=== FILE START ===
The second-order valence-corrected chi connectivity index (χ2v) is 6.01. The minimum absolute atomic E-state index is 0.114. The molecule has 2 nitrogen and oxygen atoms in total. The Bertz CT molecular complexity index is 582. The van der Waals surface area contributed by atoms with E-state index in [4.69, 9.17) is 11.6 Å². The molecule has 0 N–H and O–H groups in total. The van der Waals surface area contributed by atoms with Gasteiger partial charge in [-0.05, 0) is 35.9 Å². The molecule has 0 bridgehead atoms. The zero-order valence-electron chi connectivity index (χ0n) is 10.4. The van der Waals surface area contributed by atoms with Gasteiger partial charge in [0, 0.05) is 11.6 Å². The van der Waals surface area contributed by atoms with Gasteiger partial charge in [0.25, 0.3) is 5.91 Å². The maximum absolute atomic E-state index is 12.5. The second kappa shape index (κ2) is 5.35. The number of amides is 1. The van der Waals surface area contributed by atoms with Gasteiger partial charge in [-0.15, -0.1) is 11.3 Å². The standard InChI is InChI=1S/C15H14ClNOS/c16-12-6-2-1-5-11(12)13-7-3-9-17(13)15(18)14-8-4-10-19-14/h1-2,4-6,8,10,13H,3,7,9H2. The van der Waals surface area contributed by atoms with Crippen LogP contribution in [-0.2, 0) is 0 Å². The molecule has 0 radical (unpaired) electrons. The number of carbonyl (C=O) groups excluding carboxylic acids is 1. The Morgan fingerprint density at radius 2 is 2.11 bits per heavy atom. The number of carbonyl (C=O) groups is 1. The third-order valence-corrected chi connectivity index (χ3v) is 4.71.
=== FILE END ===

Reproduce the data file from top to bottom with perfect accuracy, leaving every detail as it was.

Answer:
The second-order valence-corrected chi connectivity index (χ2v) is 6.01. The minimum absolute atomic E-state index is 0.114. The molecule has 2 nitrogen and oxygen atoms in total. The Bertz CT molecular complexity index is 582. The van der Waals surface area contributed by atoms with E-state index in [4.69, 9.17) is 11.6 Å². The molecule has 0 N–H and O–H groups in total. The van der Waals surface area contributed by atoms with Gasteiger partial charge in [-0.05, 0) is 35.9 Å². The molecule has 0 bridgehead atoms. The zero-order valence-electron chi connectivity index (χ0n) is 10.4. The van der Waals surface area contributed by atoms with Gasteiger partial charge in [0, 0.05) is 11.6 Å². The van der Waals surface area contributed by atoms with Gasteiger partial charge in [0.25, 0.3) is 5.91 Å². The maximum absolute atomic E-state index is 12.5. The second kappa shape index (κ2) is 5.35. The number of amides is 1. The van der Waals surface area contributed by atoms with Gasteiger partial charge in [-0.15, -0.1) is 11.3 Å². The standard InChI is InChI=1S/C15H14ClNOS/c16-12-6-2-1-5-11(12)13-7-3-9-17(13)15(18)14-8-4-10-19-14/h1-2,4-6,8,10,13H,3,7,9H2. The van der Waals surface area contributed by atoms with Crippen LogP contribution in [-0.2, 0) is 0 Å². The molecule has 0 radical (unpaired) electrons. The number of carbonyl (C=O) groups excluding carboxylic acids is 1. The Morgan fingerprint density at radius 2 is 2.11 bits per heavy atom. The number of carbonyl (C=O) groups is 1. The third-order valence-corrected chi connectivity index (χ3v) is 4.71.